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The freeze on retail fuel prices by state-run oil marketing companies (OMCs) for almost a month marks a departure from the policy to align petrol and diesel rates daily by tactically using minor gains of falling international oil prices to offset the need to raise pump rates, three people aware of the development said, seeking anonymity.

The strategy was to avoid scrutiny by opposition parties when Parliament was in session, a government official and two company executives said. As the monsoon session of Parliament is now over, the OMCs may gradually resume daily price revisions, they said.

The session, starting 19 July, ended two days ahead of schedule on 11 August. The companies stopped daily revision of pump prices of petrol and diesel days ahead of the session.

While the retail price of diesel was frozen on 15 July at 89.87 per litre in Delhi, petrol prices have remained flat at 101.84 a litre since 17 July.

However, over the past one month, international oil prices saw wide fluctuations with Brent crude prices falling from $73.47 per barrel on 15 July to $68.62 on 19 July only to jump by 10.8% to $76.05 on 29 July. Brent prices fell again to $69.04 a barrel on 9 August, down over 9.2%, before bouncing back to above $70 last week, and closed the last trading session on Friday at $70.59 a barrel with a fall of about 1%.

Despite international oil prices seeing high volatility, state-run retailers neither cut nor raised pump rates in India, despite the government maintaining that OMCs follow a daily pricing policy.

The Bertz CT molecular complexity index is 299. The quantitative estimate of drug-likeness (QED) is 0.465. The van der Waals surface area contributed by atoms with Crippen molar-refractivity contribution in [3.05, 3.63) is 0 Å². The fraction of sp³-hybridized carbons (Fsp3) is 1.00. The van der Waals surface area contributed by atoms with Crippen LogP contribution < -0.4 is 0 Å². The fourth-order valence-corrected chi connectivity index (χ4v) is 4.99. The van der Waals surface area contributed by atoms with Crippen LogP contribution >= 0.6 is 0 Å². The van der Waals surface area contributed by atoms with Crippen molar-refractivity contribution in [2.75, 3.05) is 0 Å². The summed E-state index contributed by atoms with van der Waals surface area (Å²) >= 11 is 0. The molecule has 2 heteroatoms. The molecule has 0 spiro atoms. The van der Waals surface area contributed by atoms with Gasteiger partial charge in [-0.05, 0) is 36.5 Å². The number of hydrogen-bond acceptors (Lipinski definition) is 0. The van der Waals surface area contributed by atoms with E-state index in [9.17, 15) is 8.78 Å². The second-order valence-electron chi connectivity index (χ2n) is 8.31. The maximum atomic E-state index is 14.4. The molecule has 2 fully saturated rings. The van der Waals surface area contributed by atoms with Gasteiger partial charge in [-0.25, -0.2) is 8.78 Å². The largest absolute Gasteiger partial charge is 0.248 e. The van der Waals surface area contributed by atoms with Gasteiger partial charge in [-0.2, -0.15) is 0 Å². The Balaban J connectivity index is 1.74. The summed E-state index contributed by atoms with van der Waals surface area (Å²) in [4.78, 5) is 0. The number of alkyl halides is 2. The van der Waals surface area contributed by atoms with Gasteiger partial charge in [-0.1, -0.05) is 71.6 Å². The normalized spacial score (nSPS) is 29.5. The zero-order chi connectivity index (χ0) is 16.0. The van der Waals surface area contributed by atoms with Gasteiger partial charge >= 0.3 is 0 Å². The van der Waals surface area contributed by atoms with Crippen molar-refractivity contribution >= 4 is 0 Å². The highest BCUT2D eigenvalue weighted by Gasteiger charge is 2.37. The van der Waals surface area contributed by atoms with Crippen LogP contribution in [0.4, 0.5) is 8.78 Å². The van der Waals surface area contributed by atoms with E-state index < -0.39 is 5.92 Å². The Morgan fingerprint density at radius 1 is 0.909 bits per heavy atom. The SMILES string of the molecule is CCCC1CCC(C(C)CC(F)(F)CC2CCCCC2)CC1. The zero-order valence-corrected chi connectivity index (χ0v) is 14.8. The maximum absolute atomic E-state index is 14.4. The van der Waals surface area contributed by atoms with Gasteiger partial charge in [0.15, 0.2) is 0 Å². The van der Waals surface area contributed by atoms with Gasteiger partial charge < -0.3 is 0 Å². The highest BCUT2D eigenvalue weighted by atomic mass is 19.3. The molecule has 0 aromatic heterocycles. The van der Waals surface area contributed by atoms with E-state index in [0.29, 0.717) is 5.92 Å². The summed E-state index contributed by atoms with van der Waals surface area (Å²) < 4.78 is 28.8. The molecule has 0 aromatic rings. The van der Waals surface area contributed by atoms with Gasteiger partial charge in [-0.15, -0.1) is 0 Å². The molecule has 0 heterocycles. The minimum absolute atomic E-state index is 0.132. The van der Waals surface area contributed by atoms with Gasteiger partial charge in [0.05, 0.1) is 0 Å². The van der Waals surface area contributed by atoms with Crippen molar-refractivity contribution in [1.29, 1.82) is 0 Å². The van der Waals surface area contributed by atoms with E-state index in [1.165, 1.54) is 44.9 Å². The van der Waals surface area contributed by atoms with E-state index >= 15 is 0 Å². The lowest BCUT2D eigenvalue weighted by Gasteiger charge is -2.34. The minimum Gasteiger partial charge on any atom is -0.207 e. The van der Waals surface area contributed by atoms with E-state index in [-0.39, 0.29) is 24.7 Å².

In a written reply to the Rajya Sabha on 4 August, minister of state for petroleum Rameswar Teli said: “Effective 16 June 2017, daily pricing of petrol and diesel has been implemented in the entire country. Daily pricing has been introduced to bring more transparency and efficiency in pricing to benefit consumers."

Email queries to three state-run retailers—Indian Oil Corp. (IOC) Ltd, Bharat Petroleum Corp. Ltd (BPCL) and Hindustan Petroleum Corp. Ltd (HPCL)—and the petroleum ministry did not elicit any response. The three companies enjoy a monopoly in the domestic fuel retail market with about 90% combined market share.

Domestic petrol and diesel rates were on the rise since 4 May, a day after the results of five assembly polls were declared. The price rally saw petrol becoming dearer by 11.44 a litre in 41 sessions and diesel by 9.14 since 4 May.

Fuel rates jumped to historic highs and petrol crossed 100 a litre mark in several places for the first time. While fuel rates of IOC in Delhi are considered a benchmark for India, retail prices of auto fuels differ due to state taxes.

While international oil prices influences pump rates of auto fuels as India imports more than 80% of its crude requirements, steep taxes are responsible for the high rates of petrol and diesel. As on 1 August, in Delhi for instance, central levies accounted for 32.3% of the price of petrol, while state taxes accounted for 23.07%, official data showed.

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